Our golf driving tips and swing improvement begins with exploring the muscles involved in a golf swing. The act of hitting a golf ball involves primarily stretching and firing of muscles. Which muscles are used, when, and how intensely by excellent players is knowledge that can be useful to all golfers. Before describing individual muscles, here are useful definitions.
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Rotation: Medial and Lateral The upper thigh bones (femur) and the upper arm bones (humerus) rotate significantly when the body hits a golf ball. Were the left thigh and kneecap to rotate clockwise toward the median, that direction of rotation is called medial rotation. Were the left thigh and kneecap to rotate away from the median in a counter-clockwise move, that would be lateral rotation. Note that for the right thigh and kneecap, lateral rotation away from the median is clockwise, and medial rotation is counter-clockwise.
Medial and lateral as rotational direction descriptors are applied identically to the humerus of the left and right arms, e.g. left humerus rotating clockwise is medial rotation. Iliopsoas When you contract these muscles, you bend the waist and/or raise your thigh. The psoas muscles are least stretched when your thighs are pulled up against your chest. Since that’s nowhere near the case at the top of the lift ‘n coil, Davis’ psoas muscles are extended considerably. Right Gluteus Maximus This buttock muscle: 1) helps extend the right hip joint and 2) either rotates the right femur laterally or rotates the hips counter-clockwise.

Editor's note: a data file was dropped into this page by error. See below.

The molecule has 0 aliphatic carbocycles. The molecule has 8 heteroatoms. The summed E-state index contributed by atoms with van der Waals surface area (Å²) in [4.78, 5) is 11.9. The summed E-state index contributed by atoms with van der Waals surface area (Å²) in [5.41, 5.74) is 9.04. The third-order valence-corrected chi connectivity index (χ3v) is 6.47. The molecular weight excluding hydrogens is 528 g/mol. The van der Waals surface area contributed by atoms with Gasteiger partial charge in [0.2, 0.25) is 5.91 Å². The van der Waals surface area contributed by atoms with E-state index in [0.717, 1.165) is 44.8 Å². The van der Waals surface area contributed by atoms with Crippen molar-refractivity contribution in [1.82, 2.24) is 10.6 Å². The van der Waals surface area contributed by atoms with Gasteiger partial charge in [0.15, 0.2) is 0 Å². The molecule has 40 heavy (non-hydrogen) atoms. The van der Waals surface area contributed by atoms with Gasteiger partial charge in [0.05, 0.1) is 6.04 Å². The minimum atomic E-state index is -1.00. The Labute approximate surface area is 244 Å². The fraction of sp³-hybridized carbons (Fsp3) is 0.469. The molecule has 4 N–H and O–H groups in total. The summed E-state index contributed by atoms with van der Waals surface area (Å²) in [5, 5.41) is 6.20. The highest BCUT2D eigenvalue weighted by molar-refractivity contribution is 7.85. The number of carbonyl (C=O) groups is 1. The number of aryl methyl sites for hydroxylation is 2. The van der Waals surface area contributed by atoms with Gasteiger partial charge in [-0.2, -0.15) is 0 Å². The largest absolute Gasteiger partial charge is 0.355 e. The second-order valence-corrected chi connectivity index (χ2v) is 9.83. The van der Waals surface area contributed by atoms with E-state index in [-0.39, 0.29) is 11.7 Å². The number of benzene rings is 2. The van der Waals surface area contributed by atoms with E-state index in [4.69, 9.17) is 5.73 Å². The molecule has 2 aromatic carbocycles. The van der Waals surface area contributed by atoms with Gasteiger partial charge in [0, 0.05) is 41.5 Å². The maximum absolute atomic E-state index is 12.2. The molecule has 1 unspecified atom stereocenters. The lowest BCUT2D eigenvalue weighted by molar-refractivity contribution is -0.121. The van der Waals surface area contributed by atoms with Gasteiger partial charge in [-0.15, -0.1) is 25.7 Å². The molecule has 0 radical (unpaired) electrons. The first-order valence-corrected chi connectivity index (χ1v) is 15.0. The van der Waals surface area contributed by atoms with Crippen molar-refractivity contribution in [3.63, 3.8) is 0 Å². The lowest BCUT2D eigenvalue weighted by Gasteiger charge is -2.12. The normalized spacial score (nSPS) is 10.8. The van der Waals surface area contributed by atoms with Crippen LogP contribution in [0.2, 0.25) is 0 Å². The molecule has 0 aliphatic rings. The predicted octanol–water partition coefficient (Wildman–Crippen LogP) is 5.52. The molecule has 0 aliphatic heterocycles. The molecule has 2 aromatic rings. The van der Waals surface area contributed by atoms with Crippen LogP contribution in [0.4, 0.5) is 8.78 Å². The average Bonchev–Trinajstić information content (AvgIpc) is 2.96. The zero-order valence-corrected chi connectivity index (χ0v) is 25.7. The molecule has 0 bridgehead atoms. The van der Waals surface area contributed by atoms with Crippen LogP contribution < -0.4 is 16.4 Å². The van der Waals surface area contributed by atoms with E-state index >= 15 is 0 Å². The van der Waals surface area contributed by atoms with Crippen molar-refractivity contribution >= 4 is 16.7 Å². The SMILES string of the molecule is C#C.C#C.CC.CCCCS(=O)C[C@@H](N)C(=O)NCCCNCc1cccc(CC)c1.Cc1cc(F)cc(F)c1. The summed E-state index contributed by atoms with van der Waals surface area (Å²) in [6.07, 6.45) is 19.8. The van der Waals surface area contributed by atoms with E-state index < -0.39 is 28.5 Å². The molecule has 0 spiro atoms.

Golf driving tips from the SWAIL tell us if tension shortens your lift ‘n coil, probably the first place you’ll notice it is in less wristcock. One of the key questions to ask yourself after a bad shot is whether your wristcock was as “floppy” as you wanted it to be. Concerning the three flat left wrists and the three bent left wrists, apparently here’s an area where a range can be defined within which you want to be.
Swail thinks flat is best because it involves more stretch. Execute a full lift ‘n coil first with your left wrist bending backwards as it proceeds to the top, then with your left wrist flattening as it proceeds to the top. You may feel greater stretch with a flattened wrist--all the way down to your lower left back. Interestingly, in a more recent swing sequence reproduced in the July, 2001 Golf Digest after Tiger's 'swing re-work' following his 12-stroke Masters win, his left wrist is perfectly flat.